After moving to Vancouver's West End in 2014, The Human is drawn to a small body of water called Lost Lagoon in Stanley Park. Daytime visits, with a surprising array of wildlife, are quietly revelatory; but so is suddenly waking in the night when owl hoots, or geese startle in alarm at otter on the prowl. The Human savours this up-close relationship between wildlife and fast-paced urban living, questioning the interface between the urban and natural world.
Upon learning the lagoon was named by nineteenth century Canadian author E. Pauline Johnson, of Mohawk and English origin, Johnson then becomes a presence in the narrative. Pauline Johnson wrote evocatively about it: "Among the wild rice in the still lagoon/In monotone the lizard shrills his tune."
During five years of intimate counterpoint between urban living and wildlife, The Human's notions are challenged and altered. Questions of how significant the specificity of place is to story, how our relationship to nature is altered by urban living, and how we might return to the natural world. Reminiscent of Henry Thoreau's Walden Pond, perceptions about nurturing, fear, inventiveness, delight, death, protection, humour, even tenderness change as the lagoon has exposed what being human in the twenty-first century actually means.
About the author
Betsy Warland has published 13 books of poetry, creative nonfiction, and lyric prose. Warland’s 2010 book of essays on new approaches to writing, Breathing the Page—Reading the Act of Writing became a bestseller. Author, mentor, teacher, manuscript consultant, editor, Warland received the City of Vancouver Mayor’s Award for Literary Excellence in 2016. Warland is the director of Vancouver Manuscript Intensive, co-founder of the national Creative Writing Nonfiction Collective, and established The Writer’s Studio at Simon Fraser University where per was director of the program from 2001–2012, a TWS Mentor in 2001–2003, 2005, and remains on TWS teaching faculty.In March of 2016, Warland’s Oscar of Between—A Memoir of Identity and Ideas launched Caitlin Press’ new imprint, Dagger Editions. The book evolved from pers new publishing template: an interactive online salon that features excerpts from per manuscript Oscar of Between, guest writers, artist’s work, and lively comments from readers. Oscar of Between was the basis for Lloyd Burritt’s chamber opera, The Art of Camouflage in 2018, which will be performed in the Indie Opera West festival (Vancouver) in 2020. Lost Lagoon/lost in thought is Warland’s most recent book, published in Winter 2020.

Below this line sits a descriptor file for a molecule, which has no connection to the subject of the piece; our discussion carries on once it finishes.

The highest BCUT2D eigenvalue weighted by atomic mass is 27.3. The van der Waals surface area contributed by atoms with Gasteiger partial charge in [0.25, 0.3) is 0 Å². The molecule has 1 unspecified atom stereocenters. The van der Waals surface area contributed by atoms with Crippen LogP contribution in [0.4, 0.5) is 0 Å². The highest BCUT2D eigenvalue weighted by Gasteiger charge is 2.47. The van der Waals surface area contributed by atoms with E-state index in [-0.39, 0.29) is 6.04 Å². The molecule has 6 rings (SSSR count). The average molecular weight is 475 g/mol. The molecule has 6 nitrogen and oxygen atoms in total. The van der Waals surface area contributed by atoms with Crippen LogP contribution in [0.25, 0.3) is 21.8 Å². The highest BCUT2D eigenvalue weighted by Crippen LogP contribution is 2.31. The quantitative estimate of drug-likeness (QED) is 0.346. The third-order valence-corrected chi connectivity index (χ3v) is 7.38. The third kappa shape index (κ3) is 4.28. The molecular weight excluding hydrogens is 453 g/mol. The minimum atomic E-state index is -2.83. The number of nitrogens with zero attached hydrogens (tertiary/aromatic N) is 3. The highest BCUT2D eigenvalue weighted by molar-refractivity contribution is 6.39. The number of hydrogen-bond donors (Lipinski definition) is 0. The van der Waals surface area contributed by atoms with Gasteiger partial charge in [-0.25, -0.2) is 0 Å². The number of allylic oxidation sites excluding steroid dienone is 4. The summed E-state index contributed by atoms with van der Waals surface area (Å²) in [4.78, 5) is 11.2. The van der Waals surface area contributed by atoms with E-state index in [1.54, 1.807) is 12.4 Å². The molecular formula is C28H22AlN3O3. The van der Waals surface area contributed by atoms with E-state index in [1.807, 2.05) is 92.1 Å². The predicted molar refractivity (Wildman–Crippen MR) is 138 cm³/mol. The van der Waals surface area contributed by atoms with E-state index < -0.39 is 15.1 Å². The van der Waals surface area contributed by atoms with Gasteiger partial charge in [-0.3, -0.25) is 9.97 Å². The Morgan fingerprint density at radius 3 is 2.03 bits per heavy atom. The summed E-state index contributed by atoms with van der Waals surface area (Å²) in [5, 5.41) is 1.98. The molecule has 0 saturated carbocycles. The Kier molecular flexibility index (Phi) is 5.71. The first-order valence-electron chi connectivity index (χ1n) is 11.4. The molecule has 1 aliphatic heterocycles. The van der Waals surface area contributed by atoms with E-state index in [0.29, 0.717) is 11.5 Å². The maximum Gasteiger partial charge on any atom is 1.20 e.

- Long-listed, Fred Cogswell Award
“Lost Lagoon/lost in thought is an extraordinary love spell cast by a master magician. We listen as with almost mathematical purity—quiet or sharp, humorous or spare—Betsy Warland evokes the mysteries and beauties of her beloved lagoon, and cries out with wisdom and grief for the losses of nature, and the life that remains. This is the magic of a deeply noticing mind. Read this book. It will fill you to the brim with the rustle of the non-human. In her slice of nature, Warland makes us whole.”
—Shaena Lambert, author of Petra and Oh, My Darling
“Always visionary, Betsy Warland creates textual mirrors of contemplation wherein we see both place and soul, in a voice that is plain spoken, tender and inviting: long after reading, her words will resonate with their simple profound messages.”
—Renée Sarojini Saklikar, author of children of air india and Listening to the Bees
“Lost Lagoon/lost in thought is stunning in its ability to capture the essence of what is still a wild space within the context of an urban one … This new collection of work asks the reader to question their place in the world, and to take up their responsibility as an active guardian of the natural world.”
"A soliloquy on life and loss by a poet who has become attuned to the natural world, specifically the microcosm of Lost Lagoon in Vancouver, and its ecosystem. Warland's Lost Lagoon is an artistic affirmation of the sacred but humble space humans occupy in the cosmos, and of the magical reciprocity a human can establish with the flora, fauna and physical world around her. Lost Lagoon is a stunningly beautiful work."
--Darrel J. McLeod, author of Governor General Award-winning Mamaskatch
“Lost Lagoon represents Warland’s magisterial (and yet, paradoxically, minimalist) distillation of a half decade living nearby… Liminality is Warland’s great subject, and it resonates through her observations of life and death on the lagoon, and in her character sketches…”
—Tom Sandborn, Vancouver Sun